Friday, February 11, 2011

K9 Logic was a Success

I took Shadow to the beach early today so I could tired him out a little bit, before his big presentation.
He seemed to have a lot of fun. That was until he saw me pull out the bottle of Shampoo!
            Cibola Nature Reserve Trip 28
Oh no… a bath!!!! He loves the water as long as he is in control of it! LOL

We got to the community room, about 15 minutes early to give him a chance to wonder around and get use to the people coming in.
I thought it was going to be a huge group of four, but thank God a few more people showed up!
We had 15 or so, so that wasn’t too bad.

I first explain to the group a little bit about addiction and things that people can become addicted to. Like Alcohol or Other Drugs, Food, Shopping, Sex, Work, Gambling, Computer, Games and ETC. 

   I share with the group that addiction is not a choice; I tell them about the insanity that an addict experiences. 
A definition of insanity that I like is:  a person doing the same thing over and over again expecting different results. This can only apply AFTER learning that life is better once this behavior is stopped.
Relapse and Addiction is just like that. One way for an addict to help themselves is by learning about replacement. An addict needs to find activities that are healthy and constructive. Finding things to do with your free time is really important.

This is where Shadow comes in… a replacement activity could be teaching a dog some clever tricks. This takes time and patience. Once that part is mastered you can take it one step further by getting your dog Canine Certified so you can  take it to Nursing homes and hospitals. That is what I did with Shadow.
The smiles and laughter he brings to the faces of others is very rewarding to me. It is awarding to him to and he eats up all the attention he gets not to mention that he gets lots of treats for doing his tricks!

While I am talking about addiction I generally tell the group that I need to get something and I will be right back. As I leave I close the door behind me leave Shadow in the room.  He will go to the door and start making grunting noises. As if he were saying, “momma don’t leave me"!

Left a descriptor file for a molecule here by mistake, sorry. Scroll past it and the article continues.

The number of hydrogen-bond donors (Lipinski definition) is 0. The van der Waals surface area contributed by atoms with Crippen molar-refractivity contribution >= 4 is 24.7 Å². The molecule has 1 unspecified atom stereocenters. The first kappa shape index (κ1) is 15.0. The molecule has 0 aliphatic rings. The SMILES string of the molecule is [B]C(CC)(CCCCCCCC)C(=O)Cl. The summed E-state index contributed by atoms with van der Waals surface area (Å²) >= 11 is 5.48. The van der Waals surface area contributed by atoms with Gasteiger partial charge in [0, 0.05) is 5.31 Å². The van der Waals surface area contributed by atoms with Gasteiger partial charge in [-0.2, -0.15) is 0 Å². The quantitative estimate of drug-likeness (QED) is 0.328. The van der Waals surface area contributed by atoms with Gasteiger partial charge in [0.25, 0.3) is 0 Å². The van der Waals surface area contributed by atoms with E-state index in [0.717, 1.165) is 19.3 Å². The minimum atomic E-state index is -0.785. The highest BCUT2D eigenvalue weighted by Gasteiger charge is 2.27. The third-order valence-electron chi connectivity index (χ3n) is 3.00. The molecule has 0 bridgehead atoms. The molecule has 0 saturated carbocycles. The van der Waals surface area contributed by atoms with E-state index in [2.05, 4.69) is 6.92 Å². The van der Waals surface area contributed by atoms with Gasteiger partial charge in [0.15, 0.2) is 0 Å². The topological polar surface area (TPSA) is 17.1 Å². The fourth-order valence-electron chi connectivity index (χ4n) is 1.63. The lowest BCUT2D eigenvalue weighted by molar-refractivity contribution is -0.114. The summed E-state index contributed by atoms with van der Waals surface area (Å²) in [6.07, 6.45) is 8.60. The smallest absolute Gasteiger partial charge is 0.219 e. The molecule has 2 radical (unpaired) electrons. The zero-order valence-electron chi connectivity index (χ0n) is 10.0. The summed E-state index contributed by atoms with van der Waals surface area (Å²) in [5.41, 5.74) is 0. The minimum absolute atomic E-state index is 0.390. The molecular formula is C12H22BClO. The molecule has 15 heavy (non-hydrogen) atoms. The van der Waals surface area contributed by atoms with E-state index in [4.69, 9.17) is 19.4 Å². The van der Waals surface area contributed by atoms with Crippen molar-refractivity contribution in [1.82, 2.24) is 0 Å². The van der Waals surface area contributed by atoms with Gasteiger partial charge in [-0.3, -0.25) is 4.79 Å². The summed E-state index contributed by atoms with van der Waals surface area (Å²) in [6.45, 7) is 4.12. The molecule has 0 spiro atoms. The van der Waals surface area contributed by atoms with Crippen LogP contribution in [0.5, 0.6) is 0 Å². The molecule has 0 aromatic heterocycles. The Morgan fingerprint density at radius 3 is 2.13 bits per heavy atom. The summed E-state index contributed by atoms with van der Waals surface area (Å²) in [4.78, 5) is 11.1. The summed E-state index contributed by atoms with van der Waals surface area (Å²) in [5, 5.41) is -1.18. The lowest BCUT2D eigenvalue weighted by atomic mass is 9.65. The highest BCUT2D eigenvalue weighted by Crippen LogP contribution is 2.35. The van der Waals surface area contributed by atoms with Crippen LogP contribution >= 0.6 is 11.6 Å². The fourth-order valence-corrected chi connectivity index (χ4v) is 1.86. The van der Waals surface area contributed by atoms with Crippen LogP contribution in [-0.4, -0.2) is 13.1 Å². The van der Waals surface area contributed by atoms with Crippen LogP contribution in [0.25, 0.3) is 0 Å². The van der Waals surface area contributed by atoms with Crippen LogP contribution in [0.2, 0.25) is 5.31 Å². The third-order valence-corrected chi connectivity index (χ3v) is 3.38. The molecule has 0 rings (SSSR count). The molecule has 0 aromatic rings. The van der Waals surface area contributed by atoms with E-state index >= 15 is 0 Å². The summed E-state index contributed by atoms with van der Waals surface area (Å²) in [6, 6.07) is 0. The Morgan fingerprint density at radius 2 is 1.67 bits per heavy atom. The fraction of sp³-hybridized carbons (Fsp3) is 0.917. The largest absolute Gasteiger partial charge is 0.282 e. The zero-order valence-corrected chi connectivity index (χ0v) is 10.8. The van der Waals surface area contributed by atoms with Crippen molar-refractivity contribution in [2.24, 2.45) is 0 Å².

When I come back in the room I talk about how at first look, it would appear that perhaps Shadow is addicted to me. You will soon learn that that is far from the truth.

We go on with the presentation,  now it is time for Shadow to do his stuff. At this point I show the audience some of the tricks that he can do. He knows how to: Shake , give Eskimo kisses, tells secrets , tells stories,                  imitate motorcycles, catches treats off of his nose , crawls like a baby , rolls over, stands, sits pretty, and fetches my slippers. A crowd favorite is first I tell him to lay down then point my finger at him and say, “Bang dead dog” and he slowly falls over. He will lay still until I tell him, “your alive!”   When all of his tricks are over, he even takes a bow. 

Once he gets going on the treats I could hand anyone in the room his bag of  treats walk around the world and he would care less! (That is until the food was all gone!) Now a dog  addicted to food isn’t really much of a story, but the reality is that he is not addicted to me or his food!

Through out the presentation, there are times where it looks like a switch goes off in Shadow’s head, he has this weird look on his face and stares strangely at my hands or the floor. I point this out to the audience, because he is beginning to show signs of his addiction. He is beginning to anticipate “his next fix”.